Regular update on the major business sectors in Spain based on an analysis of the main economic indicators and big data.
1st Semester 2021
2020 was a tough year for the tourism industry. All the data that became available at year-end show that the impact of the pandemic on the sector has been devastating. After a total standstill during the months of March, April and May 2020, tourism demand failed to pick up appreciably during the rest of the year, even during the summer months when the infection rate seemed to be under control. Moreover, the waves of COVID-19 occurring at the end of 2020 and beginning of 2021, together with the various measures to restrict movement and businesses, have kept tourist numbers at a minimum, aggravating the losses suffered by the sector.
Activity in Spain’s real estate market is recovering from its extraordinary slump during the first lockdown. In Q3 2020, house sales and new building permits recovered much of the ground lost, a positive trend we expect to consolidate in 2021. Moreover, the impact of the crisis on house prices has been relatively moderate so far, although we expect these will continue to adjust in the latter part of 2020 and the first half of 2021. In particular, CaixaBank Research’s new house price forecasting models at the level of province, based on large amounts of information (big data) and applying machine learning techniques, predict that house prices will fall in 7 out of 10 Spanish provinces in 2021 and grow very moderately in the rest.
The COVID-19 pandemic has highlighted the importance of the agrifood sector as a mainstay of the Spanish economy. During the months of lockdown, the entire food chain (which includes farmers, breeders, fishermen, cooperatives and the food industry, wholesalers, retailers, distributors and logistics operators) had to adapt quickly to secure the population's food supply. In retrospect, it is only fair to acknowledge the excellent response by the whole sector in tackling this challenge.
COVID-19 is having a huge impact on economic activity in Spain and, in particular, on the tourism industry. At CaixaBank Research we expect GDP to fall by between 13% and 15% in 2020, not returning to its pre-crisis levels until 2023. The outlook in 2020 is even grimmer for Spain's tourism industry as it is one of the sectors hardest hit by the pandemic.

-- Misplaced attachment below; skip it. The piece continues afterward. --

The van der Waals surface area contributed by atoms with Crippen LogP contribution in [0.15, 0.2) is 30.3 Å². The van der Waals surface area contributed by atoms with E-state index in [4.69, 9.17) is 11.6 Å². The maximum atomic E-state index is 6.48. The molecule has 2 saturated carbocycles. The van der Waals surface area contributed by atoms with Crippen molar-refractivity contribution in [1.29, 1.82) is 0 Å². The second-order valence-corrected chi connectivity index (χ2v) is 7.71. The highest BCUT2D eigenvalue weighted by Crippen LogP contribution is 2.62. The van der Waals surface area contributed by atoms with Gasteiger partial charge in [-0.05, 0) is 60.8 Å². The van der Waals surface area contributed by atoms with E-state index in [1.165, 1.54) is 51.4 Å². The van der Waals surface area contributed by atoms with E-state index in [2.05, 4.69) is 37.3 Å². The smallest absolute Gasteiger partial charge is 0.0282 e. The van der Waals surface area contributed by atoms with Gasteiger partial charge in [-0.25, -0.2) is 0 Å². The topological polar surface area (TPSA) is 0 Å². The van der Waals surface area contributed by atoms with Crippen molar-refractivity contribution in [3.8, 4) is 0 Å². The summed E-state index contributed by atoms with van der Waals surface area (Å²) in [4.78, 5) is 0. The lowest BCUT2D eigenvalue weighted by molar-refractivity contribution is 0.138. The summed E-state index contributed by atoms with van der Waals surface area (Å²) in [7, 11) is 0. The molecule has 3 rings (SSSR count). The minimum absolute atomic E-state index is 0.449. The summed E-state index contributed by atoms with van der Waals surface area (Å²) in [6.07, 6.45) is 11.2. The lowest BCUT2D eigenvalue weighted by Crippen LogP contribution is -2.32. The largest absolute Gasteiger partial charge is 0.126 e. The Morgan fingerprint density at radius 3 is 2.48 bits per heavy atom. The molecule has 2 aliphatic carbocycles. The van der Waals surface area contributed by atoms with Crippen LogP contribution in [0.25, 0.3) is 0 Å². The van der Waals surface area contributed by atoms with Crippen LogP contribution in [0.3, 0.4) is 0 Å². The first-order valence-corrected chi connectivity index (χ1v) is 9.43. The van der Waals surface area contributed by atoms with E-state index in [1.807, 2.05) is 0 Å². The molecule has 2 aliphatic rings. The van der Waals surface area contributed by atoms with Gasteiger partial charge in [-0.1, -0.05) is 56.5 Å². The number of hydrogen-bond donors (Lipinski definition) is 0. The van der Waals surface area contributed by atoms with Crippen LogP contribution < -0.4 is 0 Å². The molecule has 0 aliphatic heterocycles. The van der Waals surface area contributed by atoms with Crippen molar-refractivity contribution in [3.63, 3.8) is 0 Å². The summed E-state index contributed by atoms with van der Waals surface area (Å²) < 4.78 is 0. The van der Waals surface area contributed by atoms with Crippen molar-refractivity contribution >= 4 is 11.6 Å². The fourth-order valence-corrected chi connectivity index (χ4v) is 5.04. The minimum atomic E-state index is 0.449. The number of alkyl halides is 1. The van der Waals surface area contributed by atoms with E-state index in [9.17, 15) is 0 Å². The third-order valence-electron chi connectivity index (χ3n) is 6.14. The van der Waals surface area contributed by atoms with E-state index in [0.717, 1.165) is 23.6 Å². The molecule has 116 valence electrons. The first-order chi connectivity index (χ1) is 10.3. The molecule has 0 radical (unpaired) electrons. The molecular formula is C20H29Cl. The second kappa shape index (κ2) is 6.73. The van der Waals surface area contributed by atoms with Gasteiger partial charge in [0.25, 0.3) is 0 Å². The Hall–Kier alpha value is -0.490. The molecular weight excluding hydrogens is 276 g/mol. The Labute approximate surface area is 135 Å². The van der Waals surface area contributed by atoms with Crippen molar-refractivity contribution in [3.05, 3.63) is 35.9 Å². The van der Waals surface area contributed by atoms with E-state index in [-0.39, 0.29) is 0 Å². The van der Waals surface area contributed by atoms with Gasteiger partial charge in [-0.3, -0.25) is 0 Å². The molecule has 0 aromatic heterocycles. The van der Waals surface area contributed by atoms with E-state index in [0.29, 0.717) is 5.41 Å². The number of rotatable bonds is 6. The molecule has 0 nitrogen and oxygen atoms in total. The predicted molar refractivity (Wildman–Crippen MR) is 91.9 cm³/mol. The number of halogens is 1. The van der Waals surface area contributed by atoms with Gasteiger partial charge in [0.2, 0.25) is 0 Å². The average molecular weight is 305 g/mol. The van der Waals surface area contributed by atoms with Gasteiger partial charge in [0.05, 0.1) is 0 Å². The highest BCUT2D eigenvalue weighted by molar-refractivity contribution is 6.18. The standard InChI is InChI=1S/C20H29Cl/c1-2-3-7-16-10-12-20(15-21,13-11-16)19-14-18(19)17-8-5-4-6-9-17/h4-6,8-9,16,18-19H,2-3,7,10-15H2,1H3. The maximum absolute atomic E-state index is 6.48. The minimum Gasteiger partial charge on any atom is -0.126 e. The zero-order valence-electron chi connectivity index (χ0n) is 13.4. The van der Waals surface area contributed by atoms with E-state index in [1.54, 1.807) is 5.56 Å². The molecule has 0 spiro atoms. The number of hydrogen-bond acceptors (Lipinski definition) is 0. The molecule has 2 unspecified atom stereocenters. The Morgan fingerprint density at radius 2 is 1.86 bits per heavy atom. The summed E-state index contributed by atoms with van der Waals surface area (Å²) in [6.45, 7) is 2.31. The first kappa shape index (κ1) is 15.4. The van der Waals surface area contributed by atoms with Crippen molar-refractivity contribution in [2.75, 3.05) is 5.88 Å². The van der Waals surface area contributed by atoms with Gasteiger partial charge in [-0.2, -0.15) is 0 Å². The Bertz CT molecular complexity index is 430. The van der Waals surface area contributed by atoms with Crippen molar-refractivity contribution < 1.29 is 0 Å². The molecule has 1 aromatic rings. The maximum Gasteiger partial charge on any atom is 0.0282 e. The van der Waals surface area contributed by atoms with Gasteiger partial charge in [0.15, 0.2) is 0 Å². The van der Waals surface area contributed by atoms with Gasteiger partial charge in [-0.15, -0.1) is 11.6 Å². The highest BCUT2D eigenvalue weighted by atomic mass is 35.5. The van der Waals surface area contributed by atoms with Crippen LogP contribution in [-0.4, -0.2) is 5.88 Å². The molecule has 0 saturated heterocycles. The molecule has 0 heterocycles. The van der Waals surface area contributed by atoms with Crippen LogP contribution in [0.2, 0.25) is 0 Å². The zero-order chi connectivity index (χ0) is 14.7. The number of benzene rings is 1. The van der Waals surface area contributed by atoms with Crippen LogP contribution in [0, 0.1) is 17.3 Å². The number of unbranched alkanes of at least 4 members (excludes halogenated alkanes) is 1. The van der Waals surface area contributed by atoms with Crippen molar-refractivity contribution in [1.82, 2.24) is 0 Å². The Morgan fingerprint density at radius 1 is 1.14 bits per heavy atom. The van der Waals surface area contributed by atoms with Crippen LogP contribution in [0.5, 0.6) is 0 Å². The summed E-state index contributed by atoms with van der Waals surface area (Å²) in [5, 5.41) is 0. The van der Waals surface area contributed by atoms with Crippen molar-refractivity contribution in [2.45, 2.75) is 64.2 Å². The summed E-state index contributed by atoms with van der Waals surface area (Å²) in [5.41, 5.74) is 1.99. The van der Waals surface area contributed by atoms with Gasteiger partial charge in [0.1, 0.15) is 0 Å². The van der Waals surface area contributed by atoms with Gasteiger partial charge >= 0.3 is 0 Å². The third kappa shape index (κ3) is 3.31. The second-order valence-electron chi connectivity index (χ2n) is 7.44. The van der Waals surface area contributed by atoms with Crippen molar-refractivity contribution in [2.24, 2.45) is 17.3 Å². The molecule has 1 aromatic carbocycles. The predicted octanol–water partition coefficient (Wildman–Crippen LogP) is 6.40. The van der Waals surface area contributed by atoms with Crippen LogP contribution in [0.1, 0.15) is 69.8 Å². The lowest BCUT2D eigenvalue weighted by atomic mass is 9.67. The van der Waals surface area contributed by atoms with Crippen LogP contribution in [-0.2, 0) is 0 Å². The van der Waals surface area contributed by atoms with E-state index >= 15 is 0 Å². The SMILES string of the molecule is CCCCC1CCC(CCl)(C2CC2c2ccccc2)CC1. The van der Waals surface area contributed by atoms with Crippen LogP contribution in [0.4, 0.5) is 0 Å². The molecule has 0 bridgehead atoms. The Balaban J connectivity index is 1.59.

The COVID-19 pandemic is severely impacting economic activity and the real estate sector is also feeling the effects, albeit not as much as other sectors. Specifically, at CaixaBank Research we expect GDP to fall by between 13% and 15% in 2020 and not to return to pre-crisis levels until the end of 2023. However, despite the seriousness of the situation and the high uncertainty regarding how the pandemic will develop, it is important to note that the sector is supported by a much stronger foundation than in the previous crisis of 2008.
Spain's real estate sector has been slowing down throughout 2019 at a brisker rate than expected, given the deterioration in the economic outlook. Nevertheless, the fundamental factors supporting housing demand are still solid and no excesses can be observed on the supply side. With a view to 2020, we expect the sector's trend to remain positive although the growth rate will be more moderate, both for prices and sales.
The growth in Spain's inbound tourism has been contained throughout 2019 due to the less favourable global economic environment and the strong recovery by its main rivals in the Mediterranean. However, the tourism sector's profitability looks highly resilient, supported by dynamic domestic tourism expenditure and the industry's drive towards higher quality.
The agrifood sector contributes a lot of value to Spain’s economy, accounting for 5.8% of its GDP, 11% when all the activities in the food chain are included. It is also notable for its great export potential and a resilience that has helped it to weather the ups and downs of the economy over the years.
The first few months of 2019 seem to confirm the positive tone of the sector in Spain, consolidating the excellent inbound tourism figures of recent years. While growth in the number of tourists visiting Spain is slowing down, their expenditure is still increasing significantly. The challenge is how to sustain these trends, redirecting tourism supply towards higher quality segments.
Spain's real estate sector is entering a more mature phase of the cycle characterised by a slowdown in growth in demand and prices. The factors supporting the property market boom (job creation, favourable financial conditions and high foreign demand) are still enjoying a positive trend but have eased slightly.
In 2019, the positive trend will continue in the tourism industry although the past few years΄exceptional growth rates are expected to diminish, in line with the slowdown observed in 2018. The big challenge facing the industry will be to consolidate its excellent performance regarding inbound tourism over the past few years while shifting its focus onto higher value added segments.
The new expansionary cycle in Spain’s real estate sector is getting stronger quarter by quarter. House sales have been posting double-digit figures for the past three years, there is strong growth in construction and prices are clearly on the up. What will the future bring? As explained in this Report, this positive trend is expected to continue in the sector, both because of the Spanish economy’s good performance and also the healthy state of the industry itself.